When guaranteed minimum death benefits first debuted on variable annuities a decade ago, critics said they wouldn’t fly. The stock market was in overdrive, so what was the point, said these oh-so-wise souls.

Then came the market swoon in the recession of the early 2000s. Suddenly, those guarantees were looking pretty good to those who had them (and worrisome to those who were underwriting them).

Where were the “you don’t need this” pundits then? Probably, they were in hiding, peeling egg off their faces.

So it goes with new insurance products. Their value and market positions often don’t get any respect–until after they’re tested in the wild and woolly marketplace.

Think back to the dawn of equity index annuities, also in the 1990s. Most insurance mainliners didn’t pay them any heed. “Those things are too complex,” they said. “Few will want them.”

Ah, but once the early EIA buyers saw account growth by the late 1990s and continued interest crediting during the early 2000s, that talk vanished–and index annuity sales spiked. Where did all the “too complex” people go then? Maybe some went to the National Association of Securities Dealers. Others probably started developing index annuities of their own.

So far, this story makes new product critics sound like jerks.

They are not jerks.

Sure, some are probably worrywarts, reacting to new product concepts with more fear than reason. Others may be competitors who criticize virtually any product that their own firms do not manufacture or sell.

But a good many others are serious critics who seem to have noble impulses. They may be experienced executives or analysts who, if they spot gaping holes in a new product design, voice concern on behalf of both consumers and the industry. They want to sound the alarm before the product causes irreparable damage.

Serious critics can do more good than harm. Think back to those who chipped away at the early GMDBs. They pointed out that not all such features are alike–and that helped spur advisors and clients to learn how to evaluate the features before deciding which, if any, to pick.

Similarly, serious critics of the early index annuities helped ensure that the products got a thorough regulatory going-over. They were also a major impetus for manufacturers putting some elbow grease into educating advisors on how, when and where to present EIAs.

Even critics of mature product lines can be forces for good. Think of all those industry folk who pushed hard for more sound pricing of long term care insurance and more sound underwriting in disability income insurance. Improvements in both areas definitely have come to pass.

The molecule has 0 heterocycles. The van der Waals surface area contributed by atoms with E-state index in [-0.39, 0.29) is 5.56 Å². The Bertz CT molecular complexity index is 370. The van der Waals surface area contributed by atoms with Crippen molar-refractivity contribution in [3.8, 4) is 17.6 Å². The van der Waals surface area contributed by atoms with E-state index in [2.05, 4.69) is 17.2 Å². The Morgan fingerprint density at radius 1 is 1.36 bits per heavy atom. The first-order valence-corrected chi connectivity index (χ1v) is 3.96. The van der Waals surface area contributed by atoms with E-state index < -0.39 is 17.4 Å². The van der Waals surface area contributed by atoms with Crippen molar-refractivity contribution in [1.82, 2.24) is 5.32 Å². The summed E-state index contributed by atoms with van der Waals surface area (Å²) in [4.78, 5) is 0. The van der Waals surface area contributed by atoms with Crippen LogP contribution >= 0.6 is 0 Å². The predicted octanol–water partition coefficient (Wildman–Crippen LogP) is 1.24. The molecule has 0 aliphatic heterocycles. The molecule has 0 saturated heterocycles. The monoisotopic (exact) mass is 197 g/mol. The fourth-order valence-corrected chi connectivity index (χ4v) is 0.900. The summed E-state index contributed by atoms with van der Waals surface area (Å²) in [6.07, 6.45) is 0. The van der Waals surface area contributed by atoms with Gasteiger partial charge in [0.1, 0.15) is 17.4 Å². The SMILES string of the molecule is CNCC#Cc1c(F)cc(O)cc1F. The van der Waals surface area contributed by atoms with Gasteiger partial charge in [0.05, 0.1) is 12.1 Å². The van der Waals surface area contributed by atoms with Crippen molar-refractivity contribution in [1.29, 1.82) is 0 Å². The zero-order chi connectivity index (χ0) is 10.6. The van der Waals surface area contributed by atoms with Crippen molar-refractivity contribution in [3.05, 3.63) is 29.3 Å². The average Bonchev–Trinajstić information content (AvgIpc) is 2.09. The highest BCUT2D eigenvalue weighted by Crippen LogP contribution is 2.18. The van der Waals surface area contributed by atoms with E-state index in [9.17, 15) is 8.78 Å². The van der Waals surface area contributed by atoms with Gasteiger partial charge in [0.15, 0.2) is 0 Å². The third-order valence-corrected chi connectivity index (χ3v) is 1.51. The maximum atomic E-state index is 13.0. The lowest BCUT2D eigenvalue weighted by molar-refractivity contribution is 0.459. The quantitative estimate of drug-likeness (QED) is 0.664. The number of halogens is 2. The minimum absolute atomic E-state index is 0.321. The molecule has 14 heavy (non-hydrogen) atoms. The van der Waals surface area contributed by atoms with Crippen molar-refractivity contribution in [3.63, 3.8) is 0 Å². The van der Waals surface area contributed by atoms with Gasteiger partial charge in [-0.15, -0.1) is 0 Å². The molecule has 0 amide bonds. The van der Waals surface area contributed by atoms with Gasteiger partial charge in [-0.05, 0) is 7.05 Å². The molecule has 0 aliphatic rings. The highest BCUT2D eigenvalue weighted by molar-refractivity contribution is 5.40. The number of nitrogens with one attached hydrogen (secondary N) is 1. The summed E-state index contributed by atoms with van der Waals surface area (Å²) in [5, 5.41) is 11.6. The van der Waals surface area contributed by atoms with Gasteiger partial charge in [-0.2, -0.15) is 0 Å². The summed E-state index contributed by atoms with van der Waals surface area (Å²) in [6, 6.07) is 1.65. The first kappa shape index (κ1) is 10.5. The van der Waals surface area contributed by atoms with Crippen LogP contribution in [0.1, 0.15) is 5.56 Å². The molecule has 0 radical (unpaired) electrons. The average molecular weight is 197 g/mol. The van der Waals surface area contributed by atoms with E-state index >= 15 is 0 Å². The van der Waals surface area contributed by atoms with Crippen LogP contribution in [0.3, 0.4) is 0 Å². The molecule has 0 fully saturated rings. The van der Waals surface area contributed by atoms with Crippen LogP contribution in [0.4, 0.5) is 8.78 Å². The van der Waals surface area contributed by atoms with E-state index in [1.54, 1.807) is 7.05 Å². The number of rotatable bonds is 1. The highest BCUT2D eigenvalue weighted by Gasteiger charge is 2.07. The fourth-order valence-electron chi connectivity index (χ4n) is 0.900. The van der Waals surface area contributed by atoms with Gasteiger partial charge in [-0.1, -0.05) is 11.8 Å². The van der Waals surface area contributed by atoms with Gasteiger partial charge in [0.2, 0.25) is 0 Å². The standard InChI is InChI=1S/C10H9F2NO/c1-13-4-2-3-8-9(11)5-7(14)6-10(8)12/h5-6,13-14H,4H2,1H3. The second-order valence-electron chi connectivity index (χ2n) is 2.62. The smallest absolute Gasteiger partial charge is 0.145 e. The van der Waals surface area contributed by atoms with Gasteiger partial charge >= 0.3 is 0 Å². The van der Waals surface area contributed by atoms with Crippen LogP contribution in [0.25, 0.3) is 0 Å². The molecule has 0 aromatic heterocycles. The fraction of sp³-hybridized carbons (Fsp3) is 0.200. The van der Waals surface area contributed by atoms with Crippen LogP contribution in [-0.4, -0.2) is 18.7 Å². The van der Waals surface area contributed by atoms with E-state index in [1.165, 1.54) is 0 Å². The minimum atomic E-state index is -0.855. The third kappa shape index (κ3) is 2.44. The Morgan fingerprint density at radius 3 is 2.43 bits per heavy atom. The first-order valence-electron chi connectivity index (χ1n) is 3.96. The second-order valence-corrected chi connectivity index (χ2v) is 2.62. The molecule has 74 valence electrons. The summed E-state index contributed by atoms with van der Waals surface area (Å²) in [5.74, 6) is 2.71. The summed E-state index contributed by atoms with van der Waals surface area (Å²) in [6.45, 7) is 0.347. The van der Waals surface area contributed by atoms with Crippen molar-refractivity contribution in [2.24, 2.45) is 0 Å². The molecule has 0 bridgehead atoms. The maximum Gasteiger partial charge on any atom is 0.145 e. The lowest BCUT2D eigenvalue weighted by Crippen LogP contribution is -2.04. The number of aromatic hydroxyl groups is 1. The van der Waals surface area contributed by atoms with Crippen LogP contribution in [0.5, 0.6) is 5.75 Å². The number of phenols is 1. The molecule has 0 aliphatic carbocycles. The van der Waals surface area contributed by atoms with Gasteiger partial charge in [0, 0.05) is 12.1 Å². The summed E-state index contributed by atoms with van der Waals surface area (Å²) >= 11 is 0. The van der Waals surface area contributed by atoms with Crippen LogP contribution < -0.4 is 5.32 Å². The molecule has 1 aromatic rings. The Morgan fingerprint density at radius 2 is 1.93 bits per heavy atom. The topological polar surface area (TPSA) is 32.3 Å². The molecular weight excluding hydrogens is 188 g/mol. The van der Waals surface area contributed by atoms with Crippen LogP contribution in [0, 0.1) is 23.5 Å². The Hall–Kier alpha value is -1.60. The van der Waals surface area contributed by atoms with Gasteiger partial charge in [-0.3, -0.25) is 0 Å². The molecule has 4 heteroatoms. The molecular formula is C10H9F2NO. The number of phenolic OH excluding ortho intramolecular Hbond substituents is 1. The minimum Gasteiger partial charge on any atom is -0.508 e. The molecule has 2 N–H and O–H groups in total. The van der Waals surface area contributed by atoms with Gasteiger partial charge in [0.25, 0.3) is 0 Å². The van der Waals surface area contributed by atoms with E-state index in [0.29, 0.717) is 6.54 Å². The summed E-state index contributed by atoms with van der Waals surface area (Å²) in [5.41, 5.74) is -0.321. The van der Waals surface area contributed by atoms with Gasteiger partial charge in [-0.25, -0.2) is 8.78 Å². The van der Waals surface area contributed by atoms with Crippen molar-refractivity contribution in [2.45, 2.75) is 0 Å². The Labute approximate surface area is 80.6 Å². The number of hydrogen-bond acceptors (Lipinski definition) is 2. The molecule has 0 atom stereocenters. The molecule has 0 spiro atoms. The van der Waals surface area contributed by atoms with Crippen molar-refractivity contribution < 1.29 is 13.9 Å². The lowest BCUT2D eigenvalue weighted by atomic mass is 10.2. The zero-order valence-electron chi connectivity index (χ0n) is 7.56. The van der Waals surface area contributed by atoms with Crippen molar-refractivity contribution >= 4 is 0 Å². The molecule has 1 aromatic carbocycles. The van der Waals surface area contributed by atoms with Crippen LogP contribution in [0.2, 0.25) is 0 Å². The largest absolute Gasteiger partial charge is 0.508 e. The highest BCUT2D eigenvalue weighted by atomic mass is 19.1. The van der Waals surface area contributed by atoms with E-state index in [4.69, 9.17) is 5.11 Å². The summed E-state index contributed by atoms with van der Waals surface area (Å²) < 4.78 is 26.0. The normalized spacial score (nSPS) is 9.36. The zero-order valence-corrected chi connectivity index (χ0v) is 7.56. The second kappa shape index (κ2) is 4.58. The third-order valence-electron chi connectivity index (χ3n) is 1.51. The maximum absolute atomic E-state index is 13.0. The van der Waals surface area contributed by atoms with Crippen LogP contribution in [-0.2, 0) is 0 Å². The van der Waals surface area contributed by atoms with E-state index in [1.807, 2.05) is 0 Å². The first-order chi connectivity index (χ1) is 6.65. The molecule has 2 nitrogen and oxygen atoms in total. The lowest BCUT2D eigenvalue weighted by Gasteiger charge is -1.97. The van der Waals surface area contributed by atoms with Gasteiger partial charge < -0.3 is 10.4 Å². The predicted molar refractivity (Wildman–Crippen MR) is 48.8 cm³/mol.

Or think of all the continual pressure from certain industry consultants for more complete and accurate disclosure in product and sales literature. Today’s materials are far more complete than five years ago, and while some now suffer from over-disclosure, at least “it” is there somewhere.

Serious product critics are by no means gods. They are not great seers. They are not power brokers. History shows that, if a new product concept has marketplace potential, it will not crash and burn just because respected experts took a few jabs at it.

But history also shows that the product will have a lot better chance of making it if the manufacturers and marketers take fair-minded criticism into account.

Right now, the guaranteed minimum withdrawal benefit–a fairly new option in VAs–seems to be a hot seller. Diversified Services Group Inc., Wayne, Pa., reports that 63% of the VA companies it surveyed in 2005 currently offer guaranteed living benefit riders, with the GMWB apparently the most popular one. Some 19.4% of the companies said they already offer the GMWB.

That being the case, the GMWB probably will be the next VA feature to get a going-over. It’s hot, and where there’s heat, there’s usually critical scrutiny.

So, the next step is what to do about it. Previous new product experience points to an answer: If the objections seem unfounded, unsupported or competitively motivated, stay the product course. Market-worthy innovations do not crumble under such pressure. They endure, and they often go mainstream.

But if the protests are based in fact, sound reasoning and authoritative analysis, give them their due. Those jabs just might spur not only product correction but also strategic redirection or enhancement. It has happened before–and it will again.

Worrywarts don’t rule, nor does mean-spirited competition. What does rule is performance. That is, product winners are innovations that meet and exceed defined consumer needs, developed by experts who stay open to improvement.